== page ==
Why you should care

Because here’s yet another reason to hate ineffectual politics.

OK, maybe Congress didn’t give you worms, but if you are one of the estimated 12 million Americans who are living with a “tropical parasite,” Congress definitely let you get worms. According to research published last September, nasty parasites that usually populate the developing world are officially on the rise in the U.S., due in part to the soaring number of people who live on less than $2 per day.

These parasites are gross. Like, really gross. For example, the parasite T. cruzi makes its way into your body through the bite of the blood-sucking “kissing bug” and causes Chagas disease, which feels like the flu at first. Except it can lead to heart failure after the parasite has lived in your heart for a few years. Alternatively, hookworm larvae can get into your tissues through contaminated food or water, and once these baby worms have been in your body awhile, they can cause headaches and seizures because they live in your brain. Fun, right? And this is only the beginning. Researchers think these parasitic infections may be an unacknowledged cause of heart disease and epilepsy, leading to a larger burden of chronic disease that we cannot effectively treat because we don’t understand its real causes.

With America’s resources and technology, we oughta control these “neglected tropical infections.

While these infections may seem new to us, they have actually been endemic in the developing world as far back as we have records. They haven’t been a problem in the United States for a long time because we have reliable water and sanitation systems, as well as a pretty high standard of living. In the developed world, animals are typically kept from human food and contaminants out of water, which are some of the major causes of these diseases. Sadly, right now many people in the U.S. are so poor that these benefits of the developed world are not available to them. This means they’re getting parasites that, until now, medical professionals thought were problems of the past or of far-off places. That’s another scary thing about these parasites (because they aren’t scary enough already) — they have more or less fallen off the radar, and many doctors may not even know to test for them.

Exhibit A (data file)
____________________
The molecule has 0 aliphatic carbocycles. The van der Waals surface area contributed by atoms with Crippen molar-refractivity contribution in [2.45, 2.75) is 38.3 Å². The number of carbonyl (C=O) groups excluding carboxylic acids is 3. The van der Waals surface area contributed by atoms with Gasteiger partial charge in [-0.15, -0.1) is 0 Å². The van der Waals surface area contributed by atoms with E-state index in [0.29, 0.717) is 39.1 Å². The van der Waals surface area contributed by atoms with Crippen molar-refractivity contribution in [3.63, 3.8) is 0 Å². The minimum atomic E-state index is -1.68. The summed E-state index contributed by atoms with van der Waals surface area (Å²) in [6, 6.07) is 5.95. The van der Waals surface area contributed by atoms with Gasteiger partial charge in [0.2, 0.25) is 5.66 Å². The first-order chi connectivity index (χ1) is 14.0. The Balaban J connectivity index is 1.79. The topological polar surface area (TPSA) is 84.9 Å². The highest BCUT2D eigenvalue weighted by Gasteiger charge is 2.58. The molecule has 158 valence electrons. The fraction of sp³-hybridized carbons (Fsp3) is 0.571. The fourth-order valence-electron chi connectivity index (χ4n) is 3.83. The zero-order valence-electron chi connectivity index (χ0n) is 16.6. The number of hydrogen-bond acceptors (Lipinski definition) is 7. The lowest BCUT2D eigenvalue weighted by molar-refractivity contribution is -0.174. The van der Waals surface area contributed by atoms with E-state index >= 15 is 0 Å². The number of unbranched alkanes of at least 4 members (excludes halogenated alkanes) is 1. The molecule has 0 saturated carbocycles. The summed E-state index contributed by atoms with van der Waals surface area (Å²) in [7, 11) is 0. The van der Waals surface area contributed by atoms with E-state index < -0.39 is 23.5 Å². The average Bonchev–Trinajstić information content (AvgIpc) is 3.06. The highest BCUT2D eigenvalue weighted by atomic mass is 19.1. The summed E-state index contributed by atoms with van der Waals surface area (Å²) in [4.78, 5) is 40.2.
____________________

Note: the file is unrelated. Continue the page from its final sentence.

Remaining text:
At this point, if you haven’t run screaming from the room, you may think that someone should do something about this. The United States is one of the most developed countries in the world, and with our resources and technology, we oughta control these “neglected tropical infections.” The good news is that we have tried to do something about it. In 2011, Democrats introduced a bill to monitor and figure out how to manage these infections (House Bill 528). The bill would have ordered the Department of Health and Human Services to gather information about these parasites and recommend policies to control them. While it made it out of committee, the bill ended up dying on the House floor. This was the same Congress that was the least productive in recorded history and nearly let our government shut itself down. (Not to sound cynical, but the just-concluded 113th Congress was the second least productive in U.S. history and did, in fact, let the government shut down. Looks like this problem isn’t going away.)

What else did the government let us catch? Wait for it … Ebola. Dr. Francis Collins, head of the NIH, has said we might have an Ebola vaccine today if it weren’t for funding cuts. The 2013 sequester, a bunch of automatic budget cuts that kicked in when lawmakers couldn’t agree on deficit reduction, cut NIH funding by more than $1.5 billion. That’s approximately 640 research projects that can’t be funded because our politicians don’t get along. The lesson many people have taken from the Ebola pandemic is that everyone’s problems are our problems, and that global diseases will eventually reach American shores. The reemergence of parasitic infections in the United States is yet another reminder of that, but it’s also an example of how political infighting can harm our collective health.



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